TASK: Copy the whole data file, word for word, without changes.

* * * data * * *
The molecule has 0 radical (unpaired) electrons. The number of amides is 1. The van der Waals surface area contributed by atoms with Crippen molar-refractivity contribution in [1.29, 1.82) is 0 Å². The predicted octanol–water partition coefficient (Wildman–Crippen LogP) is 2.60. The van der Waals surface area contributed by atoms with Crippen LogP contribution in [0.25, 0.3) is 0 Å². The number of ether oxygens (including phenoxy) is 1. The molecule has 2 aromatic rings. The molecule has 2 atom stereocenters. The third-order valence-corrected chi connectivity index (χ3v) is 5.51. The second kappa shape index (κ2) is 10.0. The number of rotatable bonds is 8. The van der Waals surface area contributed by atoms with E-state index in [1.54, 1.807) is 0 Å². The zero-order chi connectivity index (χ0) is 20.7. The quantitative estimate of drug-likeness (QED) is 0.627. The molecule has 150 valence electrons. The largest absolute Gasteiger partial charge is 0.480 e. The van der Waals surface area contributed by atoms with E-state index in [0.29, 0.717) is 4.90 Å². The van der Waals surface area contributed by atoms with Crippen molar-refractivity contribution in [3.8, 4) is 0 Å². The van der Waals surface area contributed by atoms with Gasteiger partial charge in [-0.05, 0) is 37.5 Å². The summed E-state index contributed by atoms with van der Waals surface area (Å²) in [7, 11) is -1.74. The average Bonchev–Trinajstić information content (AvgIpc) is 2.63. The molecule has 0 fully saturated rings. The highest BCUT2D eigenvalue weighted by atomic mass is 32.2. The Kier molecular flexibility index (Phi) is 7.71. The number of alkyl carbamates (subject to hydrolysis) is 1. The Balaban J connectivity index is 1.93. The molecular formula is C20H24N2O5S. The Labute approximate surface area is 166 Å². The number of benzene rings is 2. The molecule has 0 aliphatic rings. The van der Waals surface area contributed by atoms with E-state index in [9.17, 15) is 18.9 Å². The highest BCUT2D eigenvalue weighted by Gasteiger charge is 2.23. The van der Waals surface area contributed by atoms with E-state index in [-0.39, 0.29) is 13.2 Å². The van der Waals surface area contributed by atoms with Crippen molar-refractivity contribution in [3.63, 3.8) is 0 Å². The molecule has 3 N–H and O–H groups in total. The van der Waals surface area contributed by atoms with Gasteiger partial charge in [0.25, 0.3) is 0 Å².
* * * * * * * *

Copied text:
The molecule has 0 radical (unpaired) electrons. The number of amides is 1. The van der Waals surface area contributed by atoms with Crippen molar-refractivity contribution in [1.29, 1.82) is 0 Å². The predicted octanol–water partition coefficient (Wildman–Crippen LogP) is 2.60. The van der Waals surface area contributed by atoms with Crippen LogP contribution in [0.25, 0.3) is 0 Å². The number of ether oxygens (including phenoxy) is 1. The molecule has 2 aromatic rings. The molecule has 2 atom stereocenters. The third-order valence-corrected chi connectivity index (χ3v) is 5.51. The second kappa shape index (κ2) is 10.0. The number of rotatable bonds is 8. The van der Waals surface area contributed by atoms with E-state index in [1.54, 1.807) is 0 Å². The zero-order chi connectivity index (χ0) is 20.7. The quantitative estimate of drug-likeness (QED) is 0.627. The molecule has 150 valence electrons. The largest absolute Gasteiger partial charge is 0.480 e. The van der Waals surface area contributed by atoms with E-state index in [0.29, 0.717) is 4.90 Å². The van der Waals surface area contributed by atoms with Crippen molar-refractivity contribution in [3.8, 4) is 0 Å². The van der Waals surface area contributed by atoms with Gasteiger partial charge in [-0.05, 0) is 37.5 Å². The summed E-state index contributed by atoms with van der Waals surface area (Å²) in [7, 11) is -1.74. The average Bonchev–Trinajstić information content (AvgIpc) is 2.63. The molecule has 0 fully saturated rings. The highest BCUT2D eigenvalue weighted by atomic mass is 32.2. The Kier molecular flexibility index (Phi) is 7.71. The number of alkyl carbamates (subject to hydrolysis) is 1. The Balaban J connectivity index is 1.93. The molecular formula is C20H24N2O5S. The Labute approximate surface area is 166 Å². The number of benzene rings is 2. The molecule has 0 aliphatic rings. The van der Waals surface area contributed by atoms with E-state index in [9.17, 15) is 18.9 Å². The highest BCUT2D eigenvalue weighted by Gasteiger charge is 2.23. The van der Waals surface area contributed by atoms with E-state index in [-0.39, 0.29) is 13.2 Å². The van der Waals surface area contributed by atoms with Crippen molar-refractivity contribution in [3.63, 3.8) is 0 Å². The molecule has 3 N–H and O–H groups in total. The van der Waals surface area contributed by atoms with Gasteiger partial charge in [0.25, 0.3) is 0 Å².